We learn from failure, not from success. And although food and wine pairings are subjective and depend on the people’s taste and preference, some mismatches feel odd. A good pairing brings out the best in food, wine, or both; a bad one can easily do the opposite.
As Woody Allen said, “If you’re not failing every now and again, it’s a sign that you’re not doing anything very innovative.”
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Avoiding Bad Pairings
Here are a few bad pairings you should at least experiment with to identify what to avoid. It is actually a good practice to understand what made a bad pairing. If you want some professional help, you may want to attend a food and wine pairing class to help you avoid some of these mistakes.
You can also check out our article on the top tips for food and wine pairings.
Bad Pairing #1: Heavy wines with light dishes
The easiest way to develop a lousy pairing is not considering the weight of the food with wine—a robust California Zinfandel with a light tuna salad.
Bad pairings like these frequently come from the idea that you should drink whatever you want with any given dish. People who only drink one wine style might not find it enjoyable when the food falls short and gives in to the wine. Rich wines with rich food and delicate wines with delicate dishes that’s the rule. Switch those out, and you have a recipe for disaster.
The same rule applies the other way. Intensely flavored dishes will crush delicate wines. A Burgundian Pinot will feel out of place against a platter of grilled BBQ ribs.
Bad Pairing #2: Too sweet for the wine
Desserts can be overwhelming. Restraint, after all, is a word seldom used by pastry chefs. Overly sweet desserts flatten any wine on sight. If the wine is not sweeter than the dessert, it will taste watery and dull; simply acidic.
Why do my pairings feel wrong? It probably because of sugar. Sugar in food is the silent killer of the inexperienced sommelier’s pairings. To pair a sugar-overdosed dish, you have to either go bone dry to counter the sweetness (think Champagne extra brut) or go over the top with a cloying wine like Pedro Ximenez, ice wine, or Tokaji.
Bad Pairing #3: More acid that you can handle
The same can be said about acidity. If the food has higher acidity than wine, you’re in trouble. Acidic dishes like ceviche, which often have hefty amounts of lime juice, are an obvious example. Try your favorite Mexican shrimp ceviche with a regular Chardonnay and see the wine fall apart. Instead, seek out a high-acid wine like Sauvignon Blanc.
Tomato-based sauces can be acidic too, that’s why they pair well with equally tart red Italian wines like Barbera. A shy California Merlot will taste odd with your spaghetti alla Bolognese.
Bad Pairing #4: Alcohol and spicy food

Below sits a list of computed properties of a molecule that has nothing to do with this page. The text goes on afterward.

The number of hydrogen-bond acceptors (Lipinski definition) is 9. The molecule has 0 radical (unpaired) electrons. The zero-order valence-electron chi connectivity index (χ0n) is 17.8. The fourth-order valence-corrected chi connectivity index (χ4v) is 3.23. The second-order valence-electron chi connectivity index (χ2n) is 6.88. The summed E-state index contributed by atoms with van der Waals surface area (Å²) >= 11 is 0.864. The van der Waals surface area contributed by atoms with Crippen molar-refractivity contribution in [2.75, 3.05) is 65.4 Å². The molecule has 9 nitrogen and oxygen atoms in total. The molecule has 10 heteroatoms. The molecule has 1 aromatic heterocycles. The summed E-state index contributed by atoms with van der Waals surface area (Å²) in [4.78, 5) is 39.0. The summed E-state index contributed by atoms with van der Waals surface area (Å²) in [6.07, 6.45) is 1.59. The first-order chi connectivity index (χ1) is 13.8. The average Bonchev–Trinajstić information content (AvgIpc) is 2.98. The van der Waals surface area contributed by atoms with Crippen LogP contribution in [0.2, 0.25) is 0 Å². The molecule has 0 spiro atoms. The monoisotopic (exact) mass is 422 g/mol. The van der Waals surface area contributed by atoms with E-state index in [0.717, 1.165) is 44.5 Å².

Spicy food is really not meant to be paired with a spicy wine. Bold, rich, often hot flavors of Asian cuisine, for example, should be paired with wines that carry some sugar. The sweetness balances spiciness, yet many people still pair big alcoholic red wines with this type of food.
Alcohol actually accentuates the hot tones of chili. A light Moscato or an off-dry Riesling will play a better part. Also, avoid sparkling wine with spicy food; effervescence will boost the burning sensation in your tongue. Off-dry reds are uncommon, but they exist; as long as they’re low in alcohol, they’re good options too.
Bad Pairing #5: Oily fish and tannins
Oily fish such as anchovies, herring, salmon, tuna, trout, and swordfish react strangely when meeting tannins of red wine. When a fish has a high iron content, the flavors can turn fishy and metallic. If the fish doesn’t have a high level of iron, the pairing can still be lousy.
Tannins react with protein and fat pleasantly with beef; with oily fish, you get contrary results. When pairing wine with an oily fish, go for a low-tannin red wine like Pinot Noir or, even better, a full-bodied white wine like Chardonnay.
Please don’t ruin your 2010 Napa Cab with a butter-seared salmon; you won’t enjoy either of them.
Bad Pairing #6: Creamy whites with raw fish
We’ve all heard seafood goes well with white wine, but neither all seafood nor whites are created equal. Oysters can be great with Chardonnay, but if the oysters are raw, you’re better off with a young, mineral, unoaked style of wine.
For your butter-bomb Chardonnay, you might consider Au gratin oysters instead. Full-bodied whites often overpower delicate seafood like raw oysters, sushi, or sashimi; for delicate dishes like these, a mineral, austere, almost neutral white wine is best.
In the end, the absolute worst pairing is the one in which you don’t take a chance. Boring pairings, even if they are sound, are just not enough. Every successful food and wine pairing has a Wow! factor. Without it, you have in your hands a just-ok pairing; that’s a failure in my book.